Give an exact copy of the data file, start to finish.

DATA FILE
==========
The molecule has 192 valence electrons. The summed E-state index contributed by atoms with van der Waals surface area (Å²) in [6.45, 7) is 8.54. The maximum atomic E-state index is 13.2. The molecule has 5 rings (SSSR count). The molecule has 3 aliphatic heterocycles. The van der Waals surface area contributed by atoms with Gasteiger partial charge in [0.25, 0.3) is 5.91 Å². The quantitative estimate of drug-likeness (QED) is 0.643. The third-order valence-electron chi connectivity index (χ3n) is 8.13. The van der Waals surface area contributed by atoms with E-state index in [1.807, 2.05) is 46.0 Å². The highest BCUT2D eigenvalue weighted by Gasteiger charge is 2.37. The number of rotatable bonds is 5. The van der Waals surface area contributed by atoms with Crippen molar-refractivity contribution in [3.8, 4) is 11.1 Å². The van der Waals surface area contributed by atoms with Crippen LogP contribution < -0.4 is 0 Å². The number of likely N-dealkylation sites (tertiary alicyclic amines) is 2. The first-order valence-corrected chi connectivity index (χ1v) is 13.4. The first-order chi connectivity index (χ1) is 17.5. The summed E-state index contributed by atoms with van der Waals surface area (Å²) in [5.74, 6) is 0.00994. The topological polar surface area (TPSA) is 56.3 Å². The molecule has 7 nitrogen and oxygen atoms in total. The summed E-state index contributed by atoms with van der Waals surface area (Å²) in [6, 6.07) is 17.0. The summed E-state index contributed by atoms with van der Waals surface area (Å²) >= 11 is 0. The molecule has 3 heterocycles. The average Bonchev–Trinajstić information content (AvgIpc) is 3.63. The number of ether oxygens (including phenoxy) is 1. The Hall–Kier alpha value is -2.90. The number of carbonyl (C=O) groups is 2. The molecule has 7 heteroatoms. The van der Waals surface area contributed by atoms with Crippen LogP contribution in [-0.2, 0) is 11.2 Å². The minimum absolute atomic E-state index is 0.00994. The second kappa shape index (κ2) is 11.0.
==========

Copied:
The molecule has 192 valence electrons. The summed E-state index contributed by atoms with van der Waals surface area (Å²) in [6.45, 7) is 8.54. The maximum atomic E-state index is 13.2. The molecule has 5 rings (SSSR count). The molecule has 3 aliphatic heterocycles. The van der Waals surface area contributed by atoms with Gasteiger partial charge in [0.25, 0.3) is 5.91 Å². The quantitative estimate of drug-likeness (QED) is 0.643. The third-order valence-electron chi connectivity index (χ3n) is 8.13. The van der Waals surface area contributed by atoms with E-state index in [1.807, 2.05) is 46.0 Å². The highest BCUT2D eigenvalue weighted by Gasteiger charge is 2.37. The number of rotatable bonds is 5. The van der Waals surface area contributed by atoms with Crippen molar-refractivity contribution in [3.8, 4) is 11.1 Å². The van der Waals surface area contributed by atoms with Crippen LogP contribution < -0.4 is 0 Å². The number of likely N-dealkylation sites (tertiary alicyclic amines) is 2. The first-order valence-corrected chi connectivity index (χ1v) is 13.4. The first-order chi connectivity index (χ1) is 17.5. The summed E-state index contributed by atoms with van der Waals surface area (Å²) in [5.74, 6) is 0.00994. The topological polar surface area (TPSA) is 56.3 Å². The molecule has 7 nitrogen and oxygen atoms in total. The summed E-state index contributed by atoms with van der Waals surface area (Å²) in [6, 6.07) is 17.0. The summed E-state index contributed by atoms with van der Waals surface area (Å²) >= 11 is 0. The molecule has 3 heterocycles. The average Bonchev–Trinajstić information content (AvgIpc) is 3.63. The number of ether oxygens (including phenoxy) is 1. The Hall–Kier alpha value is -2.90. The number of carbonyl (C=O) groups is 2. The molecule has 7 heteroatoms. The van der Waals surface area contributed by atoms with Crippen LogP contribution in [-0.2, 0) is 11.2 Å². The minimum absolute atomic E-state index is 0.00994. The second kappa shape index (κ2) is 11.0.